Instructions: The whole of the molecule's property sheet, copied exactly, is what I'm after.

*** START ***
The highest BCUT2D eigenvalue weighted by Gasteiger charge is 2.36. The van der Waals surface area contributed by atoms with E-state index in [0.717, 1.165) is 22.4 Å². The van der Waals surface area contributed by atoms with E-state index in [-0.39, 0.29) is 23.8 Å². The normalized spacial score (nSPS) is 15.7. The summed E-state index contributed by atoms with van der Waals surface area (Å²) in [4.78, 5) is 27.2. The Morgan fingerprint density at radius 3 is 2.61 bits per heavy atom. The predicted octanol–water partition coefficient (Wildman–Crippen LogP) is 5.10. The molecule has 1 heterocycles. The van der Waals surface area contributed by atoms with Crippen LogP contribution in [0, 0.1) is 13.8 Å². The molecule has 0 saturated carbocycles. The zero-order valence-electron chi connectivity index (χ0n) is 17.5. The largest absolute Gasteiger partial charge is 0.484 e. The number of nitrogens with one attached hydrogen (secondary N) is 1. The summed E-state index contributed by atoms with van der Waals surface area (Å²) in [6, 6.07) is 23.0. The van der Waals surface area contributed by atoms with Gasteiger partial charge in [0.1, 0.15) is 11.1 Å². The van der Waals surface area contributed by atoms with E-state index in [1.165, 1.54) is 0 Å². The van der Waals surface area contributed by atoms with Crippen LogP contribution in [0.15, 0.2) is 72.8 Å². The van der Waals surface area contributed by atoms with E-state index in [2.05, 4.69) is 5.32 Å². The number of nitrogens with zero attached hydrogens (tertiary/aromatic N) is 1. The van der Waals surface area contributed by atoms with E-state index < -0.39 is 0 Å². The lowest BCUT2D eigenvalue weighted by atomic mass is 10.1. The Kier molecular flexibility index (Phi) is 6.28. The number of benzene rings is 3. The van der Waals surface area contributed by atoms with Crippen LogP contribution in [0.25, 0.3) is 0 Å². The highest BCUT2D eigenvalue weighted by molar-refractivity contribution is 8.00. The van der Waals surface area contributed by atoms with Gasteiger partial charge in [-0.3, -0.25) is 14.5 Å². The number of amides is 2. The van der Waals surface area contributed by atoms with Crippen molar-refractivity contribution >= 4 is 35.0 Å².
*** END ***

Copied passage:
The highest BCUT2D eigenvalue weighted by Gasteiger charge is 2.36. The van der Waals surface area contributed by atoms with E-state index in [0.717, 1.165) is 22.4 Å². The van der Waals surface area contributed by atoms with E-state index in [-0.39, 0.29) is 23.8 Å². The normalized spacial score (nSPS) is 15.7. The summed E-state index contributed by atoms with van der Waals surface area (Å²) in [4.78, 5) is 27.2. The Morgan fingerprint density at radius 3 is 2.61 bits per heavy atom. The predicted octanol–water partition coefficient (Wildman–Crippen LogP) is 5.10. The molecule has 1 heterocycles. The van der Waals surface area contributed by atoms with Crippen LogP contribution in [0, 0.1) is 13.8 Å². The molecule has 0 saturated carbocycles. The zero-order valence-electron chi connectivity index (χ0n) is 17.5. The largest absolute Gasteiger partial charge is 0.484 e. The number of nitrogens with one attached hydrogen (secondary N) is 1. The summed E-state index contributed by atoms with van der Waals surface area (Å²) in [6, 6.07) is 23.0. The van der Waals surface area contributed by atoms with Gasteiger partial charge in [0.1, 0.15) is 11.1 Å². The van der Waals surface area contributed by atoms with E-state index in [1.165, 1.54) is 0 Å². The van der Waals surface area contributed by atoms with Crippen LogP contribution in [0.15, 0.2) is 72.8 Å². The van der Waals surface area contributed by atoms with E-state index in [2.05, 4.69) is 5.32 Å². The number of nitrogens with zero attached hydrogens (tertiary/aromatic N) is 1. The van der Waals surface area contributed by atoms with E-state index < -0.39 is 0 Å². The lowest BCUT2D eigenvalue weighted by atomic mass is 10.1. The Kier molecular flexibility index (Phi) is 6.28. The number of benzene rings is 3. The van der Waals surface area contributed by atoms with Crippen LogP contribution in [0.25, 0.3) is 0 Å². The highest BCUT2D eigenvalue weighted by molar-refractivity contribution is 8.00. The van der Waals surface area contributed by atoms with Gasteiger partial charge in [-0.3, -0.25) is 14.5 Å². The number of amides is 2. The van der Waals surface area contributed by atoms with Crippen molar-refractivity contribution >= 4 is 35.0 Å².